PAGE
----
Chief prosecutor tells of thwarted coup attempt in Russia by Ukrainian radicals

Tyres are set on fire during a rally held by members of the far-right radical group Right Sector © Valentyn Ogirenko
Members of the Ukrainian radical group Right Sector intended to provoke mass unrest and a coup d’etat in Russia, but their plans were foiled thanks to law enforcers’ timely actions, Prosecutor General Yury Chaika stated in a parliamentary report.

The document, which has already been submitted to the upper house but will be officially presented on Wednesday, reads that the intentions of Ukrainian radicals weren’t implemented because the Russian Prosecutor General’s Office managed to find and block the accounts on social networks used for coordination of the extremists’ planned actions.

The report also reads that in 2015 Russian law enforcers found extremist information on over 7,000 internet sites and got it deleted. In total, the Prosecutor General’s Office conducted over 11,000 probes in 2015, uncovering about 15,000 violations of the Russian anti-extremist law.

READ MORE: Supreme Court puts extremist tag on Ukrainian far right groups

Right Sector is an association of Ukrainian far right groups known for its role in the street violence that resulted in the 2014 coup in Kiev, which ousted the lawfully-elected president and eventually brought to power the current Ukrainian regime. It is believed that Right Sector was behind a massacre in Odessa, where dozens of people were killed in May 2014 during a rally against the policies of the new authorities in Kiev.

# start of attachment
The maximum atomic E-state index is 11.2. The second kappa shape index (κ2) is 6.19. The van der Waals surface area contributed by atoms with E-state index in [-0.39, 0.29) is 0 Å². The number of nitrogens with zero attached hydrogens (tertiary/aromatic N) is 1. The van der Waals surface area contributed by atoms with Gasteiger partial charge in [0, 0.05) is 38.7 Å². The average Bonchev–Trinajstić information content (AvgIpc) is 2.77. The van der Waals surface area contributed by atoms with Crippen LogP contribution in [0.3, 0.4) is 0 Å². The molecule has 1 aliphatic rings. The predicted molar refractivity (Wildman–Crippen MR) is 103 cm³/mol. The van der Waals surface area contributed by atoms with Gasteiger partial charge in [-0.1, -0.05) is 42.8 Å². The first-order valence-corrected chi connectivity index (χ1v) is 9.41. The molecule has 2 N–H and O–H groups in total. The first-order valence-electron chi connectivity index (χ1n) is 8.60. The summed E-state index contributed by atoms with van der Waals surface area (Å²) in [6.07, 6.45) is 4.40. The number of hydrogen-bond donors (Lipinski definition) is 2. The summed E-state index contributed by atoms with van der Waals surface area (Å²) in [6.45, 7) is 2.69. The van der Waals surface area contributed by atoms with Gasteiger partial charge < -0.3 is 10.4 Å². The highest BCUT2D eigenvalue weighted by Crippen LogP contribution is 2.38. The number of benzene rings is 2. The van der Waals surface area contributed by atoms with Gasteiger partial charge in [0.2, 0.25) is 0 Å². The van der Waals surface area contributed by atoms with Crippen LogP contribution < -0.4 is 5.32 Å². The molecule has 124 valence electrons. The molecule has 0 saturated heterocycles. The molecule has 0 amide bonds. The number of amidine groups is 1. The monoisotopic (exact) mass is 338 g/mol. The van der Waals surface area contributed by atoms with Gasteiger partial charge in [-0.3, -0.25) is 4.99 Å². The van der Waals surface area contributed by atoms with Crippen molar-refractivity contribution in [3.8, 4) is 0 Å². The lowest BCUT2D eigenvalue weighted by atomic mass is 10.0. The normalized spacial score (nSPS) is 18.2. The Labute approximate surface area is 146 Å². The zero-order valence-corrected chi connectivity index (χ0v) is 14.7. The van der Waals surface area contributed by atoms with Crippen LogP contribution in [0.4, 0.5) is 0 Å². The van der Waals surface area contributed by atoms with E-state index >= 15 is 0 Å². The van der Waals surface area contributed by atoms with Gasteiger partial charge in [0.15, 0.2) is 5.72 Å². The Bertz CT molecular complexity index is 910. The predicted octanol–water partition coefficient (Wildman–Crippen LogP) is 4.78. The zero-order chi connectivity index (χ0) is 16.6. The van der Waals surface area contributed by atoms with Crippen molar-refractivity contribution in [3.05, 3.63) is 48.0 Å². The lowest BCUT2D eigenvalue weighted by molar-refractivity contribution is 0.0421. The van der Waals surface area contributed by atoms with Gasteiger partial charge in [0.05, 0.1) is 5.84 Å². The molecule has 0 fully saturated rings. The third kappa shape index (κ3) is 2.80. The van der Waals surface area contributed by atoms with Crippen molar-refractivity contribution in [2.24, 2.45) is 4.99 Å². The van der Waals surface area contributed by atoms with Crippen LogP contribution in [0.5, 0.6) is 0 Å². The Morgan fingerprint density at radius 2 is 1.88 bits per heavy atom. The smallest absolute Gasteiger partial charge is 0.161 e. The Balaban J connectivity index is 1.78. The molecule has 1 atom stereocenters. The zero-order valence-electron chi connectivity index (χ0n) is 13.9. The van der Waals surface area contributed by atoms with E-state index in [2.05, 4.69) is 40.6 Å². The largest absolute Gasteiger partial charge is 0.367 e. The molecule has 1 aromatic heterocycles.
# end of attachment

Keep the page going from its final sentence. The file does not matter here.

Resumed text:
In November 2014, the Russian Supreme Court recognized Right Sector and another Ukrainian ultranationalist organization – UNA-UNSO – as extremist and ordered a ban on all activities of these groups in Russia. In addition, Russian law enforcers launched a criminal case against Right Sector leader Dmitry Yarosh, charging him with public calls for extremist activities. Several of Yarosh’s allies also face prosecution in Russia over suspected participation in the Chechen wars of the 1990s on the rebels’ side.

READ MORE: Putin signs into force more anti-extremism laws

The latest amendments to the Russian anti-extremist laws introduced in mid-2014 provide that public calls for extremism, or attempts to humiliate people, should be punished with up to five years in prison. This applies to internet posts, as well as mass media publications.

Organizing and maintaining political or religious communities that spread extremist ideology is now punishable with up to eight years in prison, correctional work or heavy fines.